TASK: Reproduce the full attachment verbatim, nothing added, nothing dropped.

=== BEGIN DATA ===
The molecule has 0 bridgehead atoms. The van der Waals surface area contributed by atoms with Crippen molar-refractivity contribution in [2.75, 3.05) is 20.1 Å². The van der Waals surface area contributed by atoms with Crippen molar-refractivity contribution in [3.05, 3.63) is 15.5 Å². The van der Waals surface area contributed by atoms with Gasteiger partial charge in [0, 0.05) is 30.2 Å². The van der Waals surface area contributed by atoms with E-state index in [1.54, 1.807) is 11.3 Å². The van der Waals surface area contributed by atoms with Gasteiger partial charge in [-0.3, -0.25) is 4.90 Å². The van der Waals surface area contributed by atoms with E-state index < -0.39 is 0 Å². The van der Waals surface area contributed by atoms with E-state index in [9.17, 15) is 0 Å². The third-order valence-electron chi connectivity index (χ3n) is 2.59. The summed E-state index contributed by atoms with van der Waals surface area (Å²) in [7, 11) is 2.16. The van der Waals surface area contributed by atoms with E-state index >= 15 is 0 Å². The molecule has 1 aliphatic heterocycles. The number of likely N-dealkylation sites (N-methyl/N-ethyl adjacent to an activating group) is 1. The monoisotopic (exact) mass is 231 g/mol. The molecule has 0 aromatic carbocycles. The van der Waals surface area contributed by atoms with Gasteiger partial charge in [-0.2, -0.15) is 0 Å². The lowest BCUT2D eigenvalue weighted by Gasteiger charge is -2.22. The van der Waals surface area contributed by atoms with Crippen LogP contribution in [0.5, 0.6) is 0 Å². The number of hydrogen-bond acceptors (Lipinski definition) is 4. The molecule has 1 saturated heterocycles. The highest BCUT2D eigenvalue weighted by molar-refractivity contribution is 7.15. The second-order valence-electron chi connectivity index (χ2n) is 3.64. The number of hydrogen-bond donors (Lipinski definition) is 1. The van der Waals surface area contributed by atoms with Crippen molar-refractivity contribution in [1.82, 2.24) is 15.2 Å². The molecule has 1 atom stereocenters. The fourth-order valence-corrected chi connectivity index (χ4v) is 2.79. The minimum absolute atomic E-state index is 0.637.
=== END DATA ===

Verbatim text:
The molecule has 0 bridgehead atoms. The van der Waals surface area contributed by atoms with Crippen molar-refractivity contribution in [2.75, 3.05) is 20.1 Å². The van der Waals surface area contributed by atoms with Crippen molar-refractivity contribution in [3.05, 3.63) is 15.5 Å². The van der Waals surface area contributed by atoms with Gasteiger partial charge in [0, 0.05) is 30.2 Å². The van der Waals surface area contributed by atoms with E-state index in [1.54, 1.807) is 11.3 Å². The van der Waals surface area contributed by atoms with Gasteiger partial charge in [-0.3, -0.25) is 4.90 Å². The van der Waals surface area contributed by atoms with E-state index < -0.39 is 0 Å². The van der Waals surface area contributed by atoms with E-state index in [9.17, 15) is 0 Å². The third-order valence-electron chi connectivity index (χ3n) is 2.59. The summed E-state index contributed by atoms with van der Waals surface area (Å²) in [7, 11) is 2.16. The van der Waals surface area contributed by atoms with E-state index >= 15 is 0 Å². The molecule has 1 aliphatic heterocycles. The number of likely N-dealkylation sites (N-methyl/N-ethyl adjacent to an activating group) is 1. The monoisotopic (exact) mass is 231 g/mol. The molecule has 0 aromatic carbocycles. The van der Waals surface area contributed by atoms with Gasteiger partial charge in [-0.2, -0.15) is 0 Å². The lowest BCUT2D eigenvalue weighted by Gasteiger charge is -2.22. The van der Waals surface area contributed by atoms with Crippen LogP contribution in [0.5, 0.6) is 0 Å². The number of hydrogen-bond acceptors (Lipinski definition) is 4. The molecule has 1 saturated heterocycles. The highest BCUT2D eigenvalue weighted by molar-refractivity contribution is 7.15. The second-order valence-electron chi connectivity index (χ2n) is 3.64. The number of hydrogen-bond donors (Lipinski definition) is 1. The van der Waals surface area contributed by atoms with Crippen molar-refractivity contribution in [1.82, 2.24) is 15.2 Å². The molecule has 1 atom stereocenters. The fourth-order valence-corrected chi connectivity index (χ4v) is 2.79. The minimum absolute atomic E-state index is 0.637.